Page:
Vision for Flint: Dr. Mona Hanna-Attisha's “What the Eyes Don’t See” tracks the city's public health crisis


Mona Hanna-Attisha, What the Eyes Don't See

Photo by Mike Naddeo

While it’s easy to see the Flint water crisis as a story of government failing the people it’s supposed to serve, it’s a lot more than that. It’s also the story of a resilient community, the determined people who live there, and the activists who helped bring the situation to light.

Those stories meet in the work of Dr. Mona Hanna-Attisha, director of the pediatric residency program at Hurley Medical Center. She played a pivotal role in the crisis, conducting research and publicizing results that showed how lead levels rose alarmingly in Flint children after the city switched its water source.

Now “Dr. Mona” has published a book about her experience, What the Eyes Don’t See. She will discuss the book at Rackham Auditorium with Chris Kolb of the Michigan Environmental Council, an event sponsored by Literati Bookstore and the U-M School for Environment and Sustainability, where Hanna-Attisha earned her bachelor’s degree (under its earlier name, the School for Natural Resources and the Environment).

“I never set out to write a book in my career,” Hanna-Attisha said in a recent phone interview. “It’s not about Flint, it’s about who we are and who we want to be.”

She’s excited about returning to speak in Ann Arbor, where she also earned a master’s of public health from U-M in addition to her MD from Michigan State.

“My time in that city was foundational,” she said, noting that Ann Arbor helped instill an appreciation for activism and the concept of service learning. “When I was a student there, everybody kept telling me, ‘You can change the world.’ I believe that, and I hope that I can share that same message with students -- to remain altruistic and continue to believe in service.”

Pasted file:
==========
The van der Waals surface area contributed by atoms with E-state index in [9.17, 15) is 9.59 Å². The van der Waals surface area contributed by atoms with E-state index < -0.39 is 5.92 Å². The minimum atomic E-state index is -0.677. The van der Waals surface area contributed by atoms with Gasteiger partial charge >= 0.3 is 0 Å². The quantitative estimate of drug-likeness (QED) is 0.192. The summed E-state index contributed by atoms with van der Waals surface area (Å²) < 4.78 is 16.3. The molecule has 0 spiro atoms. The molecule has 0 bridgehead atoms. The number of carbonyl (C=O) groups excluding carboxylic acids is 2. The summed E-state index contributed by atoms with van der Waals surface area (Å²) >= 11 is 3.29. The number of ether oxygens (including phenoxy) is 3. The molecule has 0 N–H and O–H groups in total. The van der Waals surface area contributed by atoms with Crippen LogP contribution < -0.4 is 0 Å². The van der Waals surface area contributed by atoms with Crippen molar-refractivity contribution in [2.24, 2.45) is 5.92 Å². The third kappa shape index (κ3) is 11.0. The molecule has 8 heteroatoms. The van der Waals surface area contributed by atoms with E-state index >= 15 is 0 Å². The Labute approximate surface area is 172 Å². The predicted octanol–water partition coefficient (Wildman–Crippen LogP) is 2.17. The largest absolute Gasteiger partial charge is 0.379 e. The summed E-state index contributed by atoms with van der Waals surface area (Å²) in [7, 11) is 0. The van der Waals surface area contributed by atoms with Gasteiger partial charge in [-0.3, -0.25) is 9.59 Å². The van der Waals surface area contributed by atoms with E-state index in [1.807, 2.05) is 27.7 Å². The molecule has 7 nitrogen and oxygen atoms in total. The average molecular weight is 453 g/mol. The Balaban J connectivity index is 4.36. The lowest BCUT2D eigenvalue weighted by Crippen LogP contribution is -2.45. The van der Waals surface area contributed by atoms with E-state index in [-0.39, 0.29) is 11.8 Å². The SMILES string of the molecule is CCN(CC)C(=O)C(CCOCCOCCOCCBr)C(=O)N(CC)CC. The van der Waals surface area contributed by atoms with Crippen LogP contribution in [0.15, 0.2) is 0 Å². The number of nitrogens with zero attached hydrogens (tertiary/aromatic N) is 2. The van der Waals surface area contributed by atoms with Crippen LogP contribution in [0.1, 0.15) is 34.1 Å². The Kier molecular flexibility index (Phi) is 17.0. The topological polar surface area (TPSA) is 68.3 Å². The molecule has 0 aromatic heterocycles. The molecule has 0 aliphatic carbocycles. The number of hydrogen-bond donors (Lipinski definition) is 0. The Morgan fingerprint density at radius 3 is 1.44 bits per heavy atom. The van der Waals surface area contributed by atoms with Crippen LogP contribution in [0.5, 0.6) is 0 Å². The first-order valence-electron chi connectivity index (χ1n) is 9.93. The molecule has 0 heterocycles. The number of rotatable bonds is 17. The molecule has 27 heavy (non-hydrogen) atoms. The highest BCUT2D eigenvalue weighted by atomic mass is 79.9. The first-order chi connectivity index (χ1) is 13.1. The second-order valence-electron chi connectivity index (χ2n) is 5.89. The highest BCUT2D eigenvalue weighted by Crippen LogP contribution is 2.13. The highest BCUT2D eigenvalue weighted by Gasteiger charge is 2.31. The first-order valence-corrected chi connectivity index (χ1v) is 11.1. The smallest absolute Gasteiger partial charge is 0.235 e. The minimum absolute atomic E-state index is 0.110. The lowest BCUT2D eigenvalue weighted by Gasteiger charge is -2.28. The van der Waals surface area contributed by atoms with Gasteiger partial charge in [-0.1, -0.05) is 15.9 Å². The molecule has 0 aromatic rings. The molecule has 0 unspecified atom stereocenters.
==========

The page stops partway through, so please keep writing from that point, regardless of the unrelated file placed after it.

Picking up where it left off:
In the book, she notes that iconic SNRE Professor Bunyan Bryant was an early mentor who introduced her to the then-novel concept of environmental justice -- the way pollution can be harder on people of color and lower-income areas.

“I was so fortunate, so blessed, and so privileged to have learned about that from one of the giants in the field,” she said, adding that Professor Paul Mohai was another important influence. “Having that foundation and that knowledge stayed with me throughout, stayed with me as a physician, and definitely was part of my work in Flint.”

The title of the book is adapted from a D.H. Lawrence quote, and it becomes a theme throughout the book: The eyes don’t see what the mind doesn’t know. 

“It’s all about people, places, and problems that we choose to tune out, that we choose to close our eyes to,” Hanna-Attisha said. “The point of this story is: Just because it’s complicated and makes us uncomfortable, doesn’t mean that we should ignore it.”

The book reads like a well-written thriller novel, as Hanna-Attisha and others work to understand the scope of the Flint water problem, to draw attention to it, and ultimately to resolve it. She candidly points out “villains” in the story -- both specific government officials and larger, systemic issues.